Archive | February, 2020

J Hus – Big Conspiracy

26 Feb

I feel like I’ve been waiting for the breakout British rap album for a while. J Hus’ afroswing music is a compelling choice. His blend of genres is incredibly smooth and very, very listenable.

There’s absolutely nothing to object to with Big Conspiracy. Everything flows effortlessly. In this though, is my issue with the album. There’s nothing that memorable either. The whole thing moves too easily and, while extremely pleasant, it leaves nothing that sticks.

There are places where it flirts with greatness though. He’s good at his horniest in “Reckless”, great at his most introspective in “Deeper Than Rap” and simply excellent in the absolute standout “Must Be”. The sax is infinite fun, the storytelling is on point and the song is catchy as hell. It’s just that the album as a whole just does nothing transcendent. Even the politics, whic could have been the source of some choppiness, mostly stays submerged.

This is still the kind of album that it’s impossible to come away disappointed with. This is very good music and an extremely fun listen. J Hus’ ability to meld together so much into his music is incredible even hours in and there’s always something more to see in here. It might not be the masterpiece I’m waiting for, but it’s still an album well worth taking the time for.

Eminem – Music To Be Murdered By

5 Feb

I was really excited with the first couple of listens of this album. Like everyone else with a tape player and a bedroom in the early 00s, Eminem formed a big part of my youth, and like with everyone else, he’s mostly disappointed me since.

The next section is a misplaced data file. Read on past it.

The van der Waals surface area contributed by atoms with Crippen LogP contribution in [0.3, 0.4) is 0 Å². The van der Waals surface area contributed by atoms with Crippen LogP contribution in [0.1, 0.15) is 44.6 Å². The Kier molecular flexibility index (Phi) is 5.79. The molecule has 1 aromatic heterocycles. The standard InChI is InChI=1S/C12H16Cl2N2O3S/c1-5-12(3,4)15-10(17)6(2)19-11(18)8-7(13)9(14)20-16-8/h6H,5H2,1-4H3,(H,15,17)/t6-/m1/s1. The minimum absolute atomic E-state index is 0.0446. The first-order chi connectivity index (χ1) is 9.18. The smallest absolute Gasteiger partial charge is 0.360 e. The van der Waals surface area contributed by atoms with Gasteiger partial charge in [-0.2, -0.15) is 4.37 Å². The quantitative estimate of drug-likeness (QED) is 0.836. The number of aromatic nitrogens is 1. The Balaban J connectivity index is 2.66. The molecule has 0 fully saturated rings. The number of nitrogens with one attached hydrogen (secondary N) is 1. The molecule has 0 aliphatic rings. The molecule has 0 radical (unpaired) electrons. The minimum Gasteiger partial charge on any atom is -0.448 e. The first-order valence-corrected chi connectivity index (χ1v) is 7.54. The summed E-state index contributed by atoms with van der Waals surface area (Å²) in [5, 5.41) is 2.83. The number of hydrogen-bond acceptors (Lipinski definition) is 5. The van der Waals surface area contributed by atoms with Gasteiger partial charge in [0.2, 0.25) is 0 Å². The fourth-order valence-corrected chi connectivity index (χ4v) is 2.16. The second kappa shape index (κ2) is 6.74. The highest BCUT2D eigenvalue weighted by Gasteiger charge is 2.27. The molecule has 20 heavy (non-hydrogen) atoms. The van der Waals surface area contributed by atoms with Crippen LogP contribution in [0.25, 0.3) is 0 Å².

This album has the seeds of change in it. Em goes hard here. The clever lines and the top-tier flow are a given. He’s long established himself as unparalleled in technique. It has just come off as empty of late. There are plenty of technical rappers, but technique in itself isn’t enough to make music to be listened to.

Here, there are some interesting ideas. Going so technical over a Juice WRLD chorus in “Godzilla” is a lot of fun and his flow in “Unaccomodating” is intriguing. “Stepdad” showcases his strength in storytelling, even if the chorus, and honestly the material, almost drags it into farce. Anderson .Paak is always fun and plays well against Em.

The problem is just that the album feel meaningless again. Where the pure skill was once a vehicle, now it’s a crutch. He used to be relaxed with it. He would use it where it helped the song. Now, it just forced in.

There’s also just no real single or even anything really memorable. He’s got jokes, he’s got flow, but he just doesn’t have any meaning behind it. Where any of his first three albums would be an instant classic now, even with the dated references and the poorly-aged skits, I’m going to forget this one completely in a month.

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